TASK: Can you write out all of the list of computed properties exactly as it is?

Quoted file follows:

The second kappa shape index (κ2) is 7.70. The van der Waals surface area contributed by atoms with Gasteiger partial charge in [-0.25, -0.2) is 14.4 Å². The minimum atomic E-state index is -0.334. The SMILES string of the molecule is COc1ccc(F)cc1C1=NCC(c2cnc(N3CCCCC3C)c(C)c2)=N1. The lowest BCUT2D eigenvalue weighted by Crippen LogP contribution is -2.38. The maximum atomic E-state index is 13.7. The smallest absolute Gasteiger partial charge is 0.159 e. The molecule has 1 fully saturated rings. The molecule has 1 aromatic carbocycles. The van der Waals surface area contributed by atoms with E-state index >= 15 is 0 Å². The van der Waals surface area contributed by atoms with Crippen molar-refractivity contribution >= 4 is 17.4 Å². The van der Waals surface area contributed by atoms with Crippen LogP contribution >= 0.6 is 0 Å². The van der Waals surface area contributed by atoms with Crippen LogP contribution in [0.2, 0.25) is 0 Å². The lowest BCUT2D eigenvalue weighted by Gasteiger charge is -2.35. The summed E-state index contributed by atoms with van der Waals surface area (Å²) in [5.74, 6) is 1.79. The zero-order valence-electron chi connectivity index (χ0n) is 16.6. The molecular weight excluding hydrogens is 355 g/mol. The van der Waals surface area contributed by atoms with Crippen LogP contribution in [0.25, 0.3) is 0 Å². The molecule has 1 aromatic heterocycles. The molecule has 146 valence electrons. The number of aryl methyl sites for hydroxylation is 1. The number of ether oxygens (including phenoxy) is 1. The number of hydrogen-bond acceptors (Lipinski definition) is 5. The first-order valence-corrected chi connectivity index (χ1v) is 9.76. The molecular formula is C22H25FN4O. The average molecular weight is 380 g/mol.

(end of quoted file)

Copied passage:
The second kappa shape index (κ2) is 7.70. The van der Waals surface area contributed by atoms with Gasteiger partial charge in [-0.25, -0.2) is 14.4 Å². The minimum atomic E-state index is -0.334. The SMILES string of the molecule is COc1ccc(F)cc1C1=NCC(c2cnc(N3CCCCC3C)c(C)c2)=N1. The lowest BCUT2D eigenvalue weighted by Crippen LogP contribution is -2.38. The maximum atomic E-state index is 13.7. The smallest absolute Gasteiger partial charge is 0.159 e. The molecule has 1 fully saturated rings. The molecule has 1 aromatic carbocycles. The van der Waals surface area contributed by atoms with E-state index >= 15 is 0 Å². The van der Waals surface area contributed by atoms with Crippen molar-refractivity contribution >= 4 is 17.4 Å². The van der Waals surface area contributed by atoms with Crippen LogP contribution >= 0.6 is 0 Å². The van der Waals surface area contributed by atoms with Crippen LogP contribution in [0.2, 0.25) is 0 Å². The lowest BCUT2D eigenvalue weighted by Gasteiger charge is -2.35. The summed E-state index contributed by atoms with van der Waals surface area (Å²) in [5.74, 6) is 1.79. The zero-order valence-electron chi connectivity index (χ0n) is 16.6. The molecular weight excluding hydrogens is 355 g/mol. The van der Waals surface area contributed by atoms with Crippen LogP contribution in [0.25, 0.3) is 0 Å². The molecule has 1 aromatic heterocycles. The molecule has 146 valence electrons. The number of aryl methyl sites for hydroxylation is 1. The number of ether oxygens (including phenoxy) is 1. The number of hydrogen-bond acceptors (Lipinski definition) is 5. The first-order valence-corrected chi connectivity index (χ1v) is 9.76. The molecular formula is C22H25FN4O. The average molecular weight is 380 g/mol.